Criminal terminology

Mind Map by lolly2lilly, updated more than 1 year ago
Created by lolly2lilly over 6 years ago


A2 psychology (Criminal) Mind Map on Criminal terminology, created by lolly2lilly on 11/25/2013.

Resource summary

Criminal terminology
1 Crime
1.1 Defined as an act against the law and implies a punishment or treatment to avoid someone re-offending.
1.2 Stealing, murder and fraud are against the law and carry a punishment.
1.3 They are against social norms and it represents what a particular culture thinks is wrong.
1.3.1 What is considered wrong in one country may not be in another e.g. hitting a child.
2 Recidivism
2.1 Involves someone repeating a behaviour or crime for which they have been punished or treated.
2.1.1 Returning to a repeating a behaviour.
2.1.2 For example if someone convicted of burglary and punished is freed after the appropriate length of time and then steals again this will increase recidivism figures.
3 Antisocial behaviour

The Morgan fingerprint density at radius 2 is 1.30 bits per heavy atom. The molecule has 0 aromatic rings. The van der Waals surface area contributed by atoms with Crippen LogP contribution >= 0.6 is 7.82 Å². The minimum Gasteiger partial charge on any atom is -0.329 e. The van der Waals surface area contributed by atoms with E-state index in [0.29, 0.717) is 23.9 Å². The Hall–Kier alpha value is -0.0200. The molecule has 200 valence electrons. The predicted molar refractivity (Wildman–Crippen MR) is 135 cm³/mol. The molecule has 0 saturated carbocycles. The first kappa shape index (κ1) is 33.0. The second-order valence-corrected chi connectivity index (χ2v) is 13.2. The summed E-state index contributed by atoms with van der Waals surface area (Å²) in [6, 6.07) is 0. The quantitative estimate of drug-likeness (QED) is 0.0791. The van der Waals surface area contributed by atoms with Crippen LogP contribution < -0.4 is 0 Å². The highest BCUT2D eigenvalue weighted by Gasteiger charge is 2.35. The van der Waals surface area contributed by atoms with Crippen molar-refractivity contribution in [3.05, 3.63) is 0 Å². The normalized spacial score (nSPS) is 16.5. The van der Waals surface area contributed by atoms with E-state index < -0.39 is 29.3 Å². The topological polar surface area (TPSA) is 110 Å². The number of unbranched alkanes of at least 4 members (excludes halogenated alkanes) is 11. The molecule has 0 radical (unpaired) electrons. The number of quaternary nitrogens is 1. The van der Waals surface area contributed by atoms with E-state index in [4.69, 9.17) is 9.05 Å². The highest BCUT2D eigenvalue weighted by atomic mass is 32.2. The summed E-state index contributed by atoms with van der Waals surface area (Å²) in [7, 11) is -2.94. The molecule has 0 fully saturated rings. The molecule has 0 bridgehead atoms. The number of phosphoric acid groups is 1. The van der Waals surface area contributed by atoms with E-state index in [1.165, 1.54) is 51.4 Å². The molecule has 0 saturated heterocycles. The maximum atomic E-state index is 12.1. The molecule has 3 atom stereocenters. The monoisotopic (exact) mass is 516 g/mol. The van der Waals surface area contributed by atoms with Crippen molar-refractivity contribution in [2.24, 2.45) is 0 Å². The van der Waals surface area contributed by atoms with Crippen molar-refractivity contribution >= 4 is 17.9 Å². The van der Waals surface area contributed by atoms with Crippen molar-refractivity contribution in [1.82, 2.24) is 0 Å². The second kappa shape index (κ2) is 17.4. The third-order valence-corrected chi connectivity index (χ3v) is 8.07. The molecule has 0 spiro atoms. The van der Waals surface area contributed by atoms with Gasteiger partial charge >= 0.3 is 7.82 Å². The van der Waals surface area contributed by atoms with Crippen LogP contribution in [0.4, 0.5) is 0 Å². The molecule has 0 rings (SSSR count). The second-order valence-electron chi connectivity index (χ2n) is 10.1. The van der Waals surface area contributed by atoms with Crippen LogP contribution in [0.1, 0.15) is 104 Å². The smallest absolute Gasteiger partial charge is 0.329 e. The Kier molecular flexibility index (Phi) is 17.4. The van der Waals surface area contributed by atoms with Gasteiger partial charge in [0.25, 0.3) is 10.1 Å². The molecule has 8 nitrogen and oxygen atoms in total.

3.1 Behaviour that is not necessarily against the law but that the majority of people do not like and do not approve off.
3.1.1 Can turn into or be crime.
3.2 Often behaviour that affects people negatively.
3.2.1 Often used for aggressive behaviour.
4 Stereotyping
4.1 Fixed, often simplistic generalisation about a particular group or class of people.
4.1.1 Often negative, unflattering and may underlie prejudice or discrimination.
4.2 People are essentially cognitive misers and so form stereotypes of others so there is greater predictability of those around us.
5 Eye witness testimony
5.1 An account people give of an incident they have witnessed.
5.2 In criminological psychology an eyewitness will provide police with a statement about a crime they've witnessed.
6 Modelling
6.1 Way of learning by imitating the behaviour of others.
6.2 Individuals will observe criminal behaviour being demonstrated in others around them or via media.
6.3 Remembers the behaviour and reproduces it if theres motivation to do so.
7 Cognitive miser
7.1 Refers to idea that only a small amount of info is actively perceived by individuals when making decisions.
7.2 Many cognitive shortcuts are used instead to attend relevant information and arrive at a decision.
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